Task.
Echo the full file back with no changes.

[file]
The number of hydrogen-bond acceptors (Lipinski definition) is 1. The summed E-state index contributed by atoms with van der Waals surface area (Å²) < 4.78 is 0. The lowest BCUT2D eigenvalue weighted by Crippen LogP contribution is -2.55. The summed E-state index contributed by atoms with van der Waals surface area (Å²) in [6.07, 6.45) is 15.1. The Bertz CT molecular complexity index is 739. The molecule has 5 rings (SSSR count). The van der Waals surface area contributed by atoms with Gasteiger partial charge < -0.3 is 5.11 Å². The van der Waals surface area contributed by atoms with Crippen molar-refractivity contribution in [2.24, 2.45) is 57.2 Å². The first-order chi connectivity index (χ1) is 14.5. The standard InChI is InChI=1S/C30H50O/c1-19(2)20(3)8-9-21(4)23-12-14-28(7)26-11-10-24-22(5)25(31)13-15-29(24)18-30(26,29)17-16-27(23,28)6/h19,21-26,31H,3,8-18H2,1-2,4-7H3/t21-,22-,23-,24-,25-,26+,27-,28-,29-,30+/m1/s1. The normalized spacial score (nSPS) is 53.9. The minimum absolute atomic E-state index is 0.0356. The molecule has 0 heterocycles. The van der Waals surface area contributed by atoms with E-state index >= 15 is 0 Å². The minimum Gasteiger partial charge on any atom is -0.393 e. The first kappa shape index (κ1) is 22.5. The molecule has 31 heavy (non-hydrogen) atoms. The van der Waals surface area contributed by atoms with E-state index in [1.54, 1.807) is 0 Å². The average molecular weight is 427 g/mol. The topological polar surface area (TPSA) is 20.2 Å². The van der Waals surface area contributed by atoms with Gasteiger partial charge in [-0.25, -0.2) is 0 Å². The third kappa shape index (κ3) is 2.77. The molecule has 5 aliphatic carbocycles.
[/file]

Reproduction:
The number of hydrogen-bond acceptors (Lipinski definition) is 1. The summed E-state index contributed by atoms with van der Waals surface area (Å²) < 4.78 is 0. The lowest BCUT2D eigenvalue weighted by Crippen LogP contribution is -2.55. The summed E-state index contributed by atoms with van der Waals surface area (Å²) in [6.07, 6.45) is 15.1. The Bertz CT molecular complexity index is 739. The molecule has 5 rings (SSSR count). The van der Waals surface area contributed by atoms with Gasteiger partial charge < -0.3 is 5.11 Å². The van der Waals surface area contributed by atoms with Crippen molar-refractivity contribution in [2.24, 2.45) is 57.2 Å². The first-order chi connectivity index (χ1) is 14.5. The standard InChI is InChI=1S/C30H50O/c1-19(2)20(3)8-9-21(4)23-12-14-28(7)26-11-10-24-22(5)25(31)13-15-29(24)18-30(26,29)17-16-27(23,28)6/h19,21-26,31H,3,8-18H2,1-2,4-7H3/t21-,22-,23-,24-,25-,26+,27-,28-,29-,30+/m1/s1. The normalized spacial score (nSPS) is 53.9. The minimum absolute atomic E-state index is 0.0356. The molecule has 0 heterocycles. The van der Waals surface area contributed by atoms with E-state index >= 15 is 0 Å². The minimum Gasteiger partial charge on any atom is -0.393 e. The first kappa shape index (κ1) is 22.5. The molecule has 31 heavy (non-hydrogen) atoms. The van der Waals surface area contributed by atoms with E-state index in [1.54, 1.807) is 0 Å². The average molecular weight is 427 g/mol. The topological polar surface area (TPSA) is 20.2 Å². The van der Waals surface area contributed by atoms with Gasteiger partial charge in [-0.25, -0.2) is 0 Å². The third kappa shape index (κ3) is 2.77. The molecule has 5 aliphatic carbocycles.